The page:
The blog of the John S. and James L. Knight Foundation

Feb 03, 2013

In conversation with Adrian Danciu, videographer for the project Speaking of Home

Posted by Valerie Nahmad

In conversation with Adrian Danciu, videographer for the project Speaking of Home.

SOH: How did you begin your career as a photographer and videographer? AD: I was always interested in photography. My dad was an amateur photographer and I was always surrounded by visuals, art books. It was just a matter of finding the right outlet.

SOH: As an immigrant from Romania, what does it mean for you to work on a project about other immigrants? AD: I fit right in there, I can relate to them. Before I came here, I was passionate to further my craft. So when I got a chance to travel, I took it. My plan was to stay here only for a year or two but I never thought that changing home base could be culturally taxing. Collaborating with people and building a new network is a challenge, since cultural differences are always a factor. But I’m lucky to find a similar professional environment––people that I always enjoy working with. I still visit Romania every year to work with colleagues. Over time, the planet becomes a little smaller.

SOH: How has your experience in the U.S. influenced your work? AD: What influenced my work most is the change that happened, inside and outside. Immigrating to the USA allowed me to work with different professionals. Various advancements in technologies, visual styles, and many more (delivery) platforms are available here. For example, the ability to upload on the web: now it needs to be cinematic and powerful. It fascinates me. Point and shoot is no longer trendy, because our audience is much more educated, they will hold our work to the highest quality possible within the platform. Everyone needs to adapt towards that. The web is no longer an excuse to produce lower-quality work.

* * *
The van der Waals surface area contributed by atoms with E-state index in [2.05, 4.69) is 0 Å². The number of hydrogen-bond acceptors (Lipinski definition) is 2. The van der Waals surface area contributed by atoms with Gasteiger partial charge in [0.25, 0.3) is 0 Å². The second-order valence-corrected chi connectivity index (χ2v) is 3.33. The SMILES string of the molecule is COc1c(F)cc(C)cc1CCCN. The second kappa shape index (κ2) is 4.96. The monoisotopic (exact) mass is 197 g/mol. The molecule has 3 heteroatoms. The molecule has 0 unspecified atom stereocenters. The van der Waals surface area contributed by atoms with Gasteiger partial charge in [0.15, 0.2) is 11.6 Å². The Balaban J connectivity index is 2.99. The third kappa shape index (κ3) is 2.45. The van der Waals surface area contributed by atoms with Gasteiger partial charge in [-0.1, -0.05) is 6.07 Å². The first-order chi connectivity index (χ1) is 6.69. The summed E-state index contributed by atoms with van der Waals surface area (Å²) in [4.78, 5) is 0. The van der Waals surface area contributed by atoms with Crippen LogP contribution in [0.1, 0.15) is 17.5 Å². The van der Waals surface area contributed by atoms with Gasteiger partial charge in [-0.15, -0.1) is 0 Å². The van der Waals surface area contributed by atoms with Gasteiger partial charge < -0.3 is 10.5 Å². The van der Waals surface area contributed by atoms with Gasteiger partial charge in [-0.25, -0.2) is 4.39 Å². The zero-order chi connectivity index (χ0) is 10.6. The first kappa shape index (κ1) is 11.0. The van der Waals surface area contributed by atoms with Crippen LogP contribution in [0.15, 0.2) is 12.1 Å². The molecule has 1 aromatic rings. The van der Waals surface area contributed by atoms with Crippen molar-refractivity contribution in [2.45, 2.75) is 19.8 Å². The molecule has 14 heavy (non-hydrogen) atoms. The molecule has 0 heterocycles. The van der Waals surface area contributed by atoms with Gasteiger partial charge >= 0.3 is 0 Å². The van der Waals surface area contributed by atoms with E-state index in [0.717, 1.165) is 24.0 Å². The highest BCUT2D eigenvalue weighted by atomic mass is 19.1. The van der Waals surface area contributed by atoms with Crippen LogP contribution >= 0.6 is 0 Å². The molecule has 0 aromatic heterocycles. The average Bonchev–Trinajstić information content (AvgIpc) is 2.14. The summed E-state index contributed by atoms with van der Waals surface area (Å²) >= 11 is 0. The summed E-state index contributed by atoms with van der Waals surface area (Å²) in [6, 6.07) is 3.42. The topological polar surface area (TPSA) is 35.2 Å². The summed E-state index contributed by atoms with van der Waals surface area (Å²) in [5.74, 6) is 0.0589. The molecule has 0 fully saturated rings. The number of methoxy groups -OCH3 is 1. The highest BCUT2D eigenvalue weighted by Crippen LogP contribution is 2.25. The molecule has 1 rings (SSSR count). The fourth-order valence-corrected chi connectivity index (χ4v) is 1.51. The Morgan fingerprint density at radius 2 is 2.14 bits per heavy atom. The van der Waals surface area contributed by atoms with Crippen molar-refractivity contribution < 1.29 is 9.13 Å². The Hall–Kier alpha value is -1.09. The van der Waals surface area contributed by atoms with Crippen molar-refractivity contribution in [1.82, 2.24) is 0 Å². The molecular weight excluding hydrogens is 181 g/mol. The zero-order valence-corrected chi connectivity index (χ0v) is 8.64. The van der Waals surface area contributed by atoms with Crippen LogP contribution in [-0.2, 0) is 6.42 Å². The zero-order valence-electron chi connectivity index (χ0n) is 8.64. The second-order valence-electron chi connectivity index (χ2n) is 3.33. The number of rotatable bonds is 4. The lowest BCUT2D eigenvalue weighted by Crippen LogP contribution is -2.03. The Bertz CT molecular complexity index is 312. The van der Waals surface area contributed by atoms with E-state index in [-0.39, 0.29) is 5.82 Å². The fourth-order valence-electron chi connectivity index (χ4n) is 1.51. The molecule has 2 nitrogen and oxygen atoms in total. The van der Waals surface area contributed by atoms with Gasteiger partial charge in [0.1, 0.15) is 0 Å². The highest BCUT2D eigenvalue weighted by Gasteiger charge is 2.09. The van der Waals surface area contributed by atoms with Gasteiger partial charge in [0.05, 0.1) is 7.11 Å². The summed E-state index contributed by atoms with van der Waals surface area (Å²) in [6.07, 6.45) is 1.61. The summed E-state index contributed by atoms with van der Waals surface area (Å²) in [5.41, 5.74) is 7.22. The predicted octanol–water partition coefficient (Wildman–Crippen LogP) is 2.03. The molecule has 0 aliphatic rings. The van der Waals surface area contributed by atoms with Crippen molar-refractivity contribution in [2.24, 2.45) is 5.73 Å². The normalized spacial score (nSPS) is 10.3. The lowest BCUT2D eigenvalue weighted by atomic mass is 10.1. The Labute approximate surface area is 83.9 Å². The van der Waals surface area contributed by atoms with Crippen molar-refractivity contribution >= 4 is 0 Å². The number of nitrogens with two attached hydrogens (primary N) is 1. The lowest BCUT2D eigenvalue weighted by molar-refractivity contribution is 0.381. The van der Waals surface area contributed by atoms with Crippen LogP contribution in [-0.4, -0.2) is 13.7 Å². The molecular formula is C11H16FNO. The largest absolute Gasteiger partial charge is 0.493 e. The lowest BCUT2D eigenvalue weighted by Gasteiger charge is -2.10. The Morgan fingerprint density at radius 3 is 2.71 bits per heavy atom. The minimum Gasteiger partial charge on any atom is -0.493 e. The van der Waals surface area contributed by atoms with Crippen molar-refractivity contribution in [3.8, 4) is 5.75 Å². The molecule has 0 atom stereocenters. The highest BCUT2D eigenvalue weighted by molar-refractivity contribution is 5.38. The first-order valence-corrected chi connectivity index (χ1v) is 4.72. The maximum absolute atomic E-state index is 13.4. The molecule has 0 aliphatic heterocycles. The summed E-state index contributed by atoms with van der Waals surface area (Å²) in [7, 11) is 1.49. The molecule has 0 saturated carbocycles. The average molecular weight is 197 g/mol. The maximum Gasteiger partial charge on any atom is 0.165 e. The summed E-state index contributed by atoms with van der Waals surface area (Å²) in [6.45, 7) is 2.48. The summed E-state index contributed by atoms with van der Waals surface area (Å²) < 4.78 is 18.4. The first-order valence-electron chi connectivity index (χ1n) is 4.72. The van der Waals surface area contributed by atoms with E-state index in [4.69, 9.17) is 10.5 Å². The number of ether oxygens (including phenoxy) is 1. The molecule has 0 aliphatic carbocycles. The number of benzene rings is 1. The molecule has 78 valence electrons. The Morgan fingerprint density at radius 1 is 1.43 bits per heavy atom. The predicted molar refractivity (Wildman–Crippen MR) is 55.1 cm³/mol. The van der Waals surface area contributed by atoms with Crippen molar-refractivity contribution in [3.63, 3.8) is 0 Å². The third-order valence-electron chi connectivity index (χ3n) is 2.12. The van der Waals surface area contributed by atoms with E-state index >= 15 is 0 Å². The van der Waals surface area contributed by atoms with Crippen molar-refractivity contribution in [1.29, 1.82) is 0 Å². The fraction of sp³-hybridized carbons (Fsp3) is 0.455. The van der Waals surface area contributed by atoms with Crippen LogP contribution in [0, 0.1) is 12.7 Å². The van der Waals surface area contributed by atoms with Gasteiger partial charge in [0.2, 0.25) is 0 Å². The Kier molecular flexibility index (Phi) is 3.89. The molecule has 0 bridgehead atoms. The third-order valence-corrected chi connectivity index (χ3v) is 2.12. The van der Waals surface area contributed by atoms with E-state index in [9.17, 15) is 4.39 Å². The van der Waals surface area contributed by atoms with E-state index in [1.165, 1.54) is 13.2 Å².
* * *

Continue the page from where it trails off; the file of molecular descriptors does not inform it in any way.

From grocery stores to coffee shops, one is always surrounded by video/imagery. We are living in exciting times…particularly for anyone working in visual realms of expressivity. All traditional platforms are now interconnected and overall visual language is now very similar, with specific little differences. A painter can use a camera, a photographer can make films without any taboos. Where does it all lead? I hope as artists we can use our skills and talent to help everybody else–– as a response from a political perspective, a humanitarian angle, or just as entertainment.

SOH: Are there aspects of the Speaking of Home project that particularly resonate with you? And if so, what are they? AD: When you are trying to further your craft, give and take is an inevitable part of the process. I’m hoping that I could give back and work with people who are more talented than me or experts in their own field.

SOH: What plans do you have next? What keeps you going? AD: I’m just hoping to work with other artists and pros. Ideally I would like to work on my dream projects and maximize my collaborations too. I feel fortunate that I get to meet lots of other people, not just colleagues. As a videographer I am parachuted into others’ lives, get a close up of their day-to-day situations, and many times it translates into strong bonds later on. I’m excited to see that what I worked on moves someone’s life. As a visual communicator it is important to know that my work will make a positive impact on human lives.

Video is a powerful medium in many ways. Mostly, we human beings are designed to have good intentions, but many times we don’t have insight into a certain topic or we don’t have time. But visual platforms such as documentary films can give us that understanding and encouragement to investigate and explore more. Sometimes they become a trigger to act and a movement is born. That experience is a work of art.

Visit Adrian Danciu’s website for more information


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